Paul Jodoin’s smile falls from all stacked wood piles, though I can’t see his mouth spilling new wisdom, or logs, or trout washing under the year as long as the river’s long; but the image of his jacket hangs clear, hardly worn out at all. He hangs in forever.
The old, gnarled ant-toured pear tree, bent beside the house, has angry skin. It wears many years’ bruises, the applied rod, frenzies of a whip, manacle marks where my brother’s chain held the brute mobile, a ’37 Ford engine, as he faltered through the mechanics of July. In the smashed fist of upper limbs one moon of October, afraid my breath was seen, that an aura glowed my tell-tale place, I soft-chimed my belfry hideaway, saw chums as mice scatter in shadow.
In winter this tree contorts whistles. I’ve seen it boiling like an olla stew, whipped by Caribbean madness up the coast from Hatteras, but promising only kindling. Its roots are like best friends, summons servers, tax collectors. All my years it has dared dread December its bidding, worn alien icy crowns sometimes diamond-bright into spring’s heart.
She has never known this: In a high fork, sun-bleached, pruned by the hard seasons, her name is another bruise; letters clumped bulgy as toads pretending they will leap. I was fifteen at the carving and feel the knife’s handle yet within my hand, the single breast, hear her windy name sighing through the splatter of leaves, vespers of youth. Oh, Love, when hearth fire strikes into the names of these limbs, we shall be warm again.
To fall asleep here by my pellet stove, feet up on an old stool, not yet used to a recliner, is to dream back to those days when I gathered the wood supply; when I felt the heat of wood a second time, or felt like the throwback that I was, hustling, working my tail off, beating the system at its own game, surviving. Oil prices were on the rise and I rebelled. Some Saturdays in the ‘70s were a six-pack day of splitting wood, stacking the corrugations in their pile against the fence, feeling the yesteryear in my bones, the vaunt carousing in my soul. A Saturday’s work was shoving against oil, against cartels and gougers, and the reality of middlemen; it was a three-beer push on the maul handle. My shoulders shot nerves into fibrous white oak, into elm never letting go, maple that reported splits clean as firecrackers.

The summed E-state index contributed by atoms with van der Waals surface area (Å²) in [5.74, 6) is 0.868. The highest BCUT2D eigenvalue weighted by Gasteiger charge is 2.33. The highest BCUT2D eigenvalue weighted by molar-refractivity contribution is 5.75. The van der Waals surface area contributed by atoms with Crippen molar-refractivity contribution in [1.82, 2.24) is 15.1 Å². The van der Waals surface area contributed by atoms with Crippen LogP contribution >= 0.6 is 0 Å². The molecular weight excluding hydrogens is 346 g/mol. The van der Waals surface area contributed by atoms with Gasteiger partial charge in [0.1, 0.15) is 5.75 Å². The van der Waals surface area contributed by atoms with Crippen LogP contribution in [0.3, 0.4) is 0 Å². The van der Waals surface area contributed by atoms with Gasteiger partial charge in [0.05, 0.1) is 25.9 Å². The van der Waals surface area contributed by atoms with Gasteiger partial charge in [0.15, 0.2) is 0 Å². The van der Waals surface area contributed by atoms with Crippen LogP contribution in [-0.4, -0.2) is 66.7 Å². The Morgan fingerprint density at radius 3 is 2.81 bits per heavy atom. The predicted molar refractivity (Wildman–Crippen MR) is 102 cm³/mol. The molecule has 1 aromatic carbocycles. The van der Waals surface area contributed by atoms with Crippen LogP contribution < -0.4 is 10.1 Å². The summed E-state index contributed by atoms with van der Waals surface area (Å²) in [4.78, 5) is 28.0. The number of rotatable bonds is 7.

I heard the flag sing in front of the house, my drummer high on a hill, and, in strange field, crevice and creek, from here to Montana, gunshots of the maul, chainsaw’s deep roars, my Howitzers in the fray.
And still, near this hearth which holds my heart, a dwarf of a tree will soften a week of special evenings in late December, throw extraordinary light into dark corners, cast the once-a-year aroma throughout the house, all with the love and energy of a man easily known these days, and who embraces the holiday rite.
Tom Sheehan has published 28 books, which include the western collections The Nations, Where Skies Grow Wide and Cross Trails published by Pocol Press, and Six Guns, Inc., by Nazar Look. 2 and three titles issued in 2016, … The Cowboys, Swan River Daisy and Jehrico. Tom has published multiple works in Rosebud, Literally Stories, Dm du Jour, Danse Macabre, Linnet’s Wings, Serving House Journal, Eclectica, Copperfield Review, La Joie Magazine, Soundings East, Vermont Literary Review, Literary Orphans, Indiana Voices Journal, Frontier Tales, Western Online Magazine, Provo Canyon Review, Vine Leaves Journal, Nazar Look, Eastlit, Rope & Wire Magazine, The Literary Yard, Green Silk Journal, Fiction on the Web, The Path, Faith Hope and Fiction, The Cenacle, etc. He has 30 Pushcart nominations, five Best of the Net nominations (and one winner), and short story awards from Nazar Look for 2012 – 2015. He has been named Writer-in-Residence at Danse Macabre. His Author’s Page, Tom Sheehan, is on Amazon.
Image Credit: © Mike301 | Dreamstime.com – Four Trees Photo